2. Institutions are structures and mechanisms of social order and cooperation governing the behavior of a set of individuals within a given human collectivity. Institutions are identified with a social purpose and permanence, transcending individual human lives and intentions, and with the making and enforcing of rules governing cooperative human behavior. The term “institution” is commonly applied to customs and behavior patterns important to a society, as well as to particular formal organizations of government and public service. As structures and mechanisms of social order among humans, institutions are one of the principal objects of study in the social sciences, including sociology, political science, and economics. Institutions are a central concern for law, the formal mechanism for political rule-making and enforcement” (Wikipedia, the free encyclopedia: en.wikipedia.org/wiki/Political_system).
3. Democracy is a “government by the people; a form of government in which the supreme power is vested in the people and exercised directly by them or by their elected.”(dictionary.reference.com/browse/democracy)
Given the above definitions as a contextual framework, the following are challenging questions that require dialogue in order to arrive at plausible answers beyond political reactions:
* Who ought to define and articulate Ethiopian’s shared national vision?
* What do human rights mean beyond ethnicity and economical status in the context of the objective conditions in Ethiopia?
* Should development and poverty “eradication” come at the expense of human rights?
* How does corruption violate individuals human rights, and is it possible to solve corruption without an independent judiciary system?
* What does it take to create democratic political institutions in Ethiopia given the current regime that does not even uphold its own judicial decision (e.g. the case of Birtukan Mideksa’s visitation rights).
Although the above questions are admittedly loaded, they are crucial to the Ethiopian people in order to resolve their crisis and determine their own destiny. It is understood among Ethiopians that, since the 2005 election in Ethiopia, a lot of articles and opinions by Ethiopians and friend of Ethiopians have flooded the various media. However, all seem to be reactions to the current undemocratic political system. In general, those reactions characterize the current system as follows:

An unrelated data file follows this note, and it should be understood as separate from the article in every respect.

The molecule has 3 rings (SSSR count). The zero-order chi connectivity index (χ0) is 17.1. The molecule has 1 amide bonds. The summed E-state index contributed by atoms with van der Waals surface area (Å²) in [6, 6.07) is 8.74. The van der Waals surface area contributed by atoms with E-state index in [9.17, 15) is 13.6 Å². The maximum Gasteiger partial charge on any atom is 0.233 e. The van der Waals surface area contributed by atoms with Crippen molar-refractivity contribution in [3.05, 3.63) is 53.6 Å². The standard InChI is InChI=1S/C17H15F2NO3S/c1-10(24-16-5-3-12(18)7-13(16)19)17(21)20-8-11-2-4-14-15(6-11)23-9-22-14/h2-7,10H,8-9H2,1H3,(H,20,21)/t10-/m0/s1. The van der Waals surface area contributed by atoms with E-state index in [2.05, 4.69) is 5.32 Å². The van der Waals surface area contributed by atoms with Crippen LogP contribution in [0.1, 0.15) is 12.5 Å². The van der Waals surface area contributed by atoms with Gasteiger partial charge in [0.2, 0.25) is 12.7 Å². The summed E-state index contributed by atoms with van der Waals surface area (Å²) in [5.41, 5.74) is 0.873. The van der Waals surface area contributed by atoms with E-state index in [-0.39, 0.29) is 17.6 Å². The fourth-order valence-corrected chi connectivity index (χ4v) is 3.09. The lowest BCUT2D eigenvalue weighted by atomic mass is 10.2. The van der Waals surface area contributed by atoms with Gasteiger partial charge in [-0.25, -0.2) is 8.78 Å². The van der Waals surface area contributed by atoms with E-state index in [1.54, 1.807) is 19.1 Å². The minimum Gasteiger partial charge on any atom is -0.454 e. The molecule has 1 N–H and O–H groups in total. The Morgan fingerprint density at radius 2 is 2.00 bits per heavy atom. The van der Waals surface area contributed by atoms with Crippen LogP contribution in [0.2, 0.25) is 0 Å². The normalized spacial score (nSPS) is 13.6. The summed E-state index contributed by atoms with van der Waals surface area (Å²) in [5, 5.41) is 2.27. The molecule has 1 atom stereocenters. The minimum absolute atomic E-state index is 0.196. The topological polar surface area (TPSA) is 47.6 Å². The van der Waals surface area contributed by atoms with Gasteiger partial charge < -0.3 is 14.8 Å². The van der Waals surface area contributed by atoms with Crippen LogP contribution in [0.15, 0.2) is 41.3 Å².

1. Prevalent of corruption and cronyism
2. Controlling the means and ways of production
3. Ethnic monopoly of public institutions and infrastructures, including the media
4. Mistrust of the ruling party by the majority citizens, apparent tension, and conflicts among various groups
5. Politically motivated court system
Thus, it is critical that the Ethiopians at home and in the Diaspora must decide what they want for a nation beyond tribalism or “ethnic ghetto” (“Ethiopia’s Notorious Campus Wars: Causes, Goals, and Impacts,” Jawar Siraj Mohammed, May 15, 2010). Furthermore, political dialogue and creating a transparent and democratic political system should not be left to men alone. The following are necessary to such ends:
1. A court system that is independent – as a third branch of government must be to avoid being instrumental for political harassment, intimidation, and persecution.
2. A free press with the highest professional standards, whose role is to inform (e.g., the case of Awramba Times, Addis Nege, etc, – May 17, 2010, Ethiomedia.com), educate the citizens, and challenge the governing body when it threatens the human rights of its citizens.
3. Public education must address the importance of telling the truth, self respect, the rights and responsibilities of citizenship, and challenging each other with a pen rather than with the barrel of the gun.
4. Dialogue between all political groups to present alternative approaches to deal with differences, either using the South African truth and reconciliation model or other conflict resolution methods.
5. Women’s issues must be addressed simultaneously and not postponed until a given political group comes to power. Women also must take the initiative to articulate their issues and raise their children to think differently in areas of anger management, conflict resolution, self respect, treating women, and how to coexist with those whom they dislike or disagree.
Those who want to take a leadership role in Ethiopian politics must understand that they cannot govern a society without providing emotional, financial and physical safety to all citizens. Furthermore, those who aspire to be leaders must demonstrate by their deeds and words the democratic principles. Additionally they must be cognizant that people without enough food to eat do not have the energy to dialogue or even dream about democracy. When all is argued, debated, and done a transparent and democratic political system must be instituted. In order to monitor such system, it is critical to have independent advocacy institutions in every sector and a think tank agency that will monitor and alert both the Ethiopian citizens and the international stake holders.
To conclude, my wish for the Ethiopian citizen is that, for them to have equal opportunity to be educated, be free from poverty, governed by their elected representatives without duress, and be adjudicated by independent and impartial court.
The author can be reached at firstname.lastname@example.org